American military cemeteries in Europe honor fallen heroes in both world wars
On Veterans Day, Americans are asked to do something for the country besides voting and paying taxes: We are enjoined to think of those who fought in faraway places -- the Philippines, North Africa, Europe, Vietnam and Iraq.
Most of them came home, but some did not, even in death. The remains of more than 120,000 war dead rest in American military cemeteries abroad, beneath rows of white marble crosses and Stars of David. Many of the graveyards, including 20 in Western Europe, lie on or near the battlefields where U.S. military personnel fought and fell.
Meticulously maintained by the American Battle Monuments Commission, a small federal agency mandated by Congress in 1923, the cemeteries are profoundly beautiful and meaningful places. Mostly, they’re visited by relatives and veterans, but occasionally an American tourist happens by a gate where the Stars and Stripes fly, turns in and sees the massed graves of American heroes who sleep on foreign soil.
That is how I found the American cemetery in the Grand Duchy of Luxembourg earlier this year, where I sat on the freshly cut lawn near the graves of two brothers, wondering how they died and what they would have done if they had survived.
Last month, anticipating Veterans Day this Tuesday, I sought out military cemeteries in Belgium, France and Italy, where thousands of American World War I and II combatants were buried and many more of the missing are remembered.
At the Henri-Chapelle, Meuse-Argonne and Sicily-Rome cemeteries I found as many stories as there are tombstones.
Henri-Chapelle American Cemetery and Memorial
As I drove from Brussels to the hamlet of Henri-Chapelle early one fall morning, armies of commuters clogged the freeway, heading east toward the Belgian capital along the route taken by the German blitzkrieg of May 1940.
An hour later, I arrived in Liege, then turned onto a road that followed a ridge above the placid farmland around the Belgian-German border with its spotted cows, hydrangeas and housewives gossiping at the mailbox. Eastern Belgium, in general and quiet, and lace-curtained Henri-Chapelle, in particular, seem unlikely places for a war.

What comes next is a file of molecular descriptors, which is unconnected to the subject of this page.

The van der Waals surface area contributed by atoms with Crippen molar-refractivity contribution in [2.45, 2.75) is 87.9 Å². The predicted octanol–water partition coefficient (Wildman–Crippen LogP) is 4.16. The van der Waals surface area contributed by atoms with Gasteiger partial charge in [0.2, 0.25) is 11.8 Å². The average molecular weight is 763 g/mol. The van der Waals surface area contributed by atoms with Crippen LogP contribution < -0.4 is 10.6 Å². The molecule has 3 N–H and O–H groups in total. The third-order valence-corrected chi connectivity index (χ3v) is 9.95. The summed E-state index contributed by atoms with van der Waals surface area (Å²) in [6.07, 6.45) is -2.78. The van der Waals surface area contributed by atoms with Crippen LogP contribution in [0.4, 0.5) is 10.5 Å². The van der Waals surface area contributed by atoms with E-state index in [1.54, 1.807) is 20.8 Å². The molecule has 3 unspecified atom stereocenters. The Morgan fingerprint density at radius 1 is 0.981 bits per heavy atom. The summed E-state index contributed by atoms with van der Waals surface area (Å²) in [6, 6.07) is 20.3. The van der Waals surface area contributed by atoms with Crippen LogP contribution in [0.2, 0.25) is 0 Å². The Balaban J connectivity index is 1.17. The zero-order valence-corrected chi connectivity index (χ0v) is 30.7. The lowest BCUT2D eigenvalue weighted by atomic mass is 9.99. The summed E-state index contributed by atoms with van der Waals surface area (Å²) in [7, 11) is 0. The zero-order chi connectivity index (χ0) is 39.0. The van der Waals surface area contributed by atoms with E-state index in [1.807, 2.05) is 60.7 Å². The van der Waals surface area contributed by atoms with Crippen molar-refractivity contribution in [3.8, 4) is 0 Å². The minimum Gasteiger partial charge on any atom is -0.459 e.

On the road into town I saw a monument to 1,223 men from the U.S. 1st Infantry Division -- widely known as the Big Red One -- who made it through D-Day but died nearby in late 1944. The Big Red One liberated villages in the area, and locals still remember it fondly.
The 57-acre Henri-Chapelle cemetery has an airy setting atop the ridge just outside the village, flanked by rhododendron bushes that bloom in the spring.
Safely behind the line of advance, Henri-Chapelle began functioning as a temporary graveyard as early as September 1944, and at first had as many enemy as Allied burials, though the Germans were later moved and about 60% of the American dead were returned to the States.
Now, 7,989 military personnel are buried at Henri-Chapelle. Most died when the Americans first breached the German border around the town of Aachen and, a few months later, in northern sectors of the pivotal Battle of the Bulge.
In front of a large map in the memorial, Dwight Anderson, the assistant superintendent, briefed me on fighting in the region and showed me the nearby tablets of the missing. Rosettes marked some names, indicating that their remains were later found.
Six decades after the war, the job of finding and burying the dead continues. Anderson told me that a few weeks earlier the remains of two soldiers from the 28th had been found in eastern Germany.
Anderson’s knowledge about the war is encyclopedic. “Just hit my pause button when you get bored,” he said. But I never did.